Daniel Kahn Gillmor, Bob Harold, Ilari Liusvaara, Sara Dickinson and Daniel Kahn Gillmor, Bob Harold, Ilari Liusvaara, Sara Dickinson,
Christian Huitema for discussions and comments on the design of Christian Huitema and Stephane Bortzmeyer for discussions and
DNSoD. comments on the design of DNSoD.
11. References 11. References
11.1. Normative References 11.1. Normative References
[RFC1034] Mockapetris, P., "Domain names - concepts and facilities", [RFC1034] Mockapetris, P., "Domain names - concepts and facilities",
STD 13, RFC 1034, DOI 10.17487/RFC1034, November 1987, STD 13, RFC 1034, DOI 10.17487/RFC1034, November 1987,
<http://www.rfc-editor.org/info/rfc1034>. <http://www.rfc-editor.org/info/rfc1034>.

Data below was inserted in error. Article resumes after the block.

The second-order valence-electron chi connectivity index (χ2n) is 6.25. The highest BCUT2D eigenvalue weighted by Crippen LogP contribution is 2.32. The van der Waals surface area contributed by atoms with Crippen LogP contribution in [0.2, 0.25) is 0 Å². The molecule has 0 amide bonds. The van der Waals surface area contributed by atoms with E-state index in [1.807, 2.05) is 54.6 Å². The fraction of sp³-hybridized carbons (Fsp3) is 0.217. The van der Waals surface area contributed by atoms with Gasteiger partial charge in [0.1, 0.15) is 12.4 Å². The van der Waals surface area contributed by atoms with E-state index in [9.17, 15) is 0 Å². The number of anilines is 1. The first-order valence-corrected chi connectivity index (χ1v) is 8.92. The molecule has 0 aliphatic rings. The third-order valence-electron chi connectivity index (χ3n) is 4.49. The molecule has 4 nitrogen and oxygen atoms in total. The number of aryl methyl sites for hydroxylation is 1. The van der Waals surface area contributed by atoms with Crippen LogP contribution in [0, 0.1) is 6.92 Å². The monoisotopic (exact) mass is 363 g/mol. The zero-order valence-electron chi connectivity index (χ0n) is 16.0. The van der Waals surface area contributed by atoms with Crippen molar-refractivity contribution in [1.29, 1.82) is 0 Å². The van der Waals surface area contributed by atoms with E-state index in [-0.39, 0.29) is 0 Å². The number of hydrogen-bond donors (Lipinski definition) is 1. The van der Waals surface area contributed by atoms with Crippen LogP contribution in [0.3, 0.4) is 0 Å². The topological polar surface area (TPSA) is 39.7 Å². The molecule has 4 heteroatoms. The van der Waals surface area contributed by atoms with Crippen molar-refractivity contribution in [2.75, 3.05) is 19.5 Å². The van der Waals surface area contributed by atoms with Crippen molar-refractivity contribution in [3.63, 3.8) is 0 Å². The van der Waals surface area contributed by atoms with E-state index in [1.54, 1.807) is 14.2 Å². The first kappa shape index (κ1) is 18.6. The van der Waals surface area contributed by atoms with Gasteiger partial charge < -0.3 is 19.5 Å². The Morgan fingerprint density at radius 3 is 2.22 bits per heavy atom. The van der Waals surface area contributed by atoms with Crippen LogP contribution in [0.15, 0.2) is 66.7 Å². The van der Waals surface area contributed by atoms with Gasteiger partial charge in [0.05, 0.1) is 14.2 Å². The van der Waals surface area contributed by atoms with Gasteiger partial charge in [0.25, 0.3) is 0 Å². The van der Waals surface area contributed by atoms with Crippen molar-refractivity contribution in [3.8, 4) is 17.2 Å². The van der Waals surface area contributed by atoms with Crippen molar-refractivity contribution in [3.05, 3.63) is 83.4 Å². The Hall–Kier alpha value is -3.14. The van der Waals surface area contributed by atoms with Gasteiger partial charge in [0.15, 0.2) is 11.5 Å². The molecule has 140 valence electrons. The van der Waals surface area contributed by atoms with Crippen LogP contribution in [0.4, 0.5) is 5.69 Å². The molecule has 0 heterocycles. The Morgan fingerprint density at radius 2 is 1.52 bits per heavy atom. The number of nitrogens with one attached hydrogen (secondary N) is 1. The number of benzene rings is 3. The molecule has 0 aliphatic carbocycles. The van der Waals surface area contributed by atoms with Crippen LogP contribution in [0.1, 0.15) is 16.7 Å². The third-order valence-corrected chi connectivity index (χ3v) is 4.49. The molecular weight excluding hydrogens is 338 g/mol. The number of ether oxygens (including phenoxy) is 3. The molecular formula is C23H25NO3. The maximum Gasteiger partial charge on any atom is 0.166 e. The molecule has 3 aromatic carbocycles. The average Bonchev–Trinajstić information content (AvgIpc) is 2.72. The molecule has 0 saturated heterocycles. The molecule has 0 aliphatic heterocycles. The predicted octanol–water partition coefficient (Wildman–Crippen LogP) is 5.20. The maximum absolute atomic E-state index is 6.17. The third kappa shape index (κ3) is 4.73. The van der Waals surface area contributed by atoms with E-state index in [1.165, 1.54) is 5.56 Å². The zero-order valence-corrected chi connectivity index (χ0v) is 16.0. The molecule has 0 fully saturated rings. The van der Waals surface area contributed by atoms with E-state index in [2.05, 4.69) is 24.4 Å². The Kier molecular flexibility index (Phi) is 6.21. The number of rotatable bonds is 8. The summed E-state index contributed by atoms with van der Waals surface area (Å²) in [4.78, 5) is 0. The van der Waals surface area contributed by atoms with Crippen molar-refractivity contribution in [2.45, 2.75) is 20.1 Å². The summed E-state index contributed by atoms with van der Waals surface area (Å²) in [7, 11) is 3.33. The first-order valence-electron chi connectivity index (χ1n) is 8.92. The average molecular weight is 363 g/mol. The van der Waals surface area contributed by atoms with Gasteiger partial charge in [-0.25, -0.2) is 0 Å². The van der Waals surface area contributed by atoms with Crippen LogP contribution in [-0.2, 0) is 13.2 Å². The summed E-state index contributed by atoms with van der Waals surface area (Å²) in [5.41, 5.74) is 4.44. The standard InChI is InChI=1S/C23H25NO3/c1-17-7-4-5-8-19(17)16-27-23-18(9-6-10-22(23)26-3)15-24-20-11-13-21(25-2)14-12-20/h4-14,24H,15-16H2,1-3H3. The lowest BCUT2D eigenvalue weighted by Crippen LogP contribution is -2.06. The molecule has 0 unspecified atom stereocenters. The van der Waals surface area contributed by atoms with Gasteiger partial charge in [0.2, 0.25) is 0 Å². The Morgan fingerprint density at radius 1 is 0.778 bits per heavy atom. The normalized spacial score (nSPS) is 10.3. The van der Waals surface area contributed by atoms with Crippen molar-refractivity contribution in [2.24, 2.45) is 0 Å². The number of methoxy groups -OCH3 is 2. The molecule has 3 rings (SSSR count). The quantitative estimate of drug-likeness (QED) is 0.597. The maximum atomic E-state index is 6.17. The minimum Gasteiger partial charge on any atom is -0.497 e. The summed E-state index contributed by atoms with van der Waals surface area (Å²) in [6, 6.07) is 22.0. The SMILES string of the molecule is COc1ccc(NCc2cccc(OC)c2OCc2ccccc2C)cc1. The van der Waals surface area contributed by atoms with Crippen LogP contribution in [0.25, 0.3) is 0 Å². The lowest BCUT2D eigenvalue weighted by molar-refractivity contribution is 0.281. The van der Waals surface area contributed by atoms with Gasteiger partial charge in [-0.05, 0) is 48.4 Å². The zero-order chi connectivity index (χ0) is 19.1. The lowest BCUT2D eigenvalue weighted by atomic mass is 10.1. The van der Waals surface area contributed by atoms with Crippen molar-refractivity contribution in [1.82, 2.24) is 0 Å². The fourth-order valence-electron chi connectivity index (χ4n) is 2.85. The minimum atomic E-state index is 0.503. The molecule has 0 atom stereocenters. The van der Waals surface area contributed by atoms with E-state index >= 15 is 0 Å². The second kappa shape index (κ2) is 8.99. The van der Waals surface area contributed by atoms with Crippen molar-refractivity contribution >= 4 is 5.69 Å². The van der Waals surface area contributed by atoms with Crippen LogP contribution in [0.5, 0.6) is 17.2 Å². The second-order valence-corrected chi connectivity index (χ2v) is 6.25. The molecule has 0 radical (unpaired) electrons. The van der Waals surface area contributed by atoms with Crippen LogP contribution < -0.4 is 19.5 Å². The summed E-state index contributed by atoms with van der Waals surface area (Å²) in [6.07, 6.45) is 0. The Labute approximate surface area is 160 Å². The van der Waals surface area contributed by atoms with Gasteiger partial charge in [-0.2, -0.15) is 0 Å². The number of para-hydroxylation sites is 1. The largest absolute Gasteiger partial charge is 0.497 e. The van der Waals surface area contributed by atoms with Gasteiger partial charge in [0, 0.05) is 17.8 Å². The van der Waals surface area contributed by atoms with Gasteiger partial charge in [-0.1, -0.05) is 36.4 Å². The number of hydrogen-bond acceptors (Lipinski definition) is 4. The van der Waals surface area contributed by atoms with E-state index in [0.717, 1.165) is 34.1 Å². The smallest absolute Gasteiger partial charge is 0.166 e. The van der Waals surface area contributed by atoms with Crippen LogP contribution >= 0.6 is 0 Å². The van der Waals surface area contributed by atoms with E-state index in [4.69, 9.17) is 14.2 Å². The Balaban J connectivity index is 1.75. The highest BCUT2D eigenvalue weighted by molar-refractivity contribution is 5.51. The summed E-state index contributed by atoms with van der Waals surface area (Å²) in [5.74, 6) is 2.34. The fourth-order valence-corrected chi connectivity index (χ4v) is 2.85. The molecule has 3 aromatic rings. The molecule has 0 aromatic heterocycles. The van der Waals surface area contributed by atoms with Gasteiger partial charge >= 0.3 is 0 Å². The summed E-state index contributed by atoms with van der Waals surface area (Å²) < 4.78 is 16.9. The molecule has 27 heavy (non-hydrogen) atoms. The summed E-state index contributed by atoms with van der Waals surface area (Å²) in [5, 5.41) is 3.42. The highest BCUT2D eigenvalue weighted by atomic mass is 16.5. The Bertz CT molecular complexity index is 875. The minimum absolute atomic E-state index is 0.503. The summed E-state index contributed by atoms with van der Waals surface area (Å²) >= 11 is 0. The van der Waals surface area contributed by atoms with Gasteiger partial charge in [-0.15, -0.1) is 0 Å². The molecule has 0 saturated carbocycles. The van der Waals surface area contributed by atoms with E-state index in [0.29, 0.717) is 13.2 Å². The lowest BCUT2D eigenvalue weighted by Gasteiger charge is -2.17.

[RFC1035] Mockapetris, P., "Domain names - implementation and [RFC1035] Mockapetris, P., "Domain names - implementation and
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11.2. Informative References 11.2. Informative References
[I-D.dgr-dprive-dtls-and-tls-profiles] [I-D.dgr-dprive-dtls-and-tls-profiles]
Dickinson, S., Gillmor, D., and T. Reddy, "Authentication Dickinson, S., Gillmor, D., and T. Reddy, "Authentication
and (D)TLS Profile for DNS-over-TLS and DNS-over-DTLS", and (D)TLS Profile for DNS-over-TLS and DNS-over-DTLS",
draft-dgr-dprive-dtls-and-tls-profiles-00 (work in draft-dgr-dprive-dtls-and-tls-profiles-00 (work in
progress), December 2015. progress), December 2015.
[I-D.ietf-dprive-dns-over-tls] [I-D.ietf-dprive-dns-over-tls]
Zi, Z., Zhu, L., Heidemann, J., Mankin, A., Wessels, D., Zi, Z., Zhu, L., Heidemann, J., Mankin, A., Wessels, D.,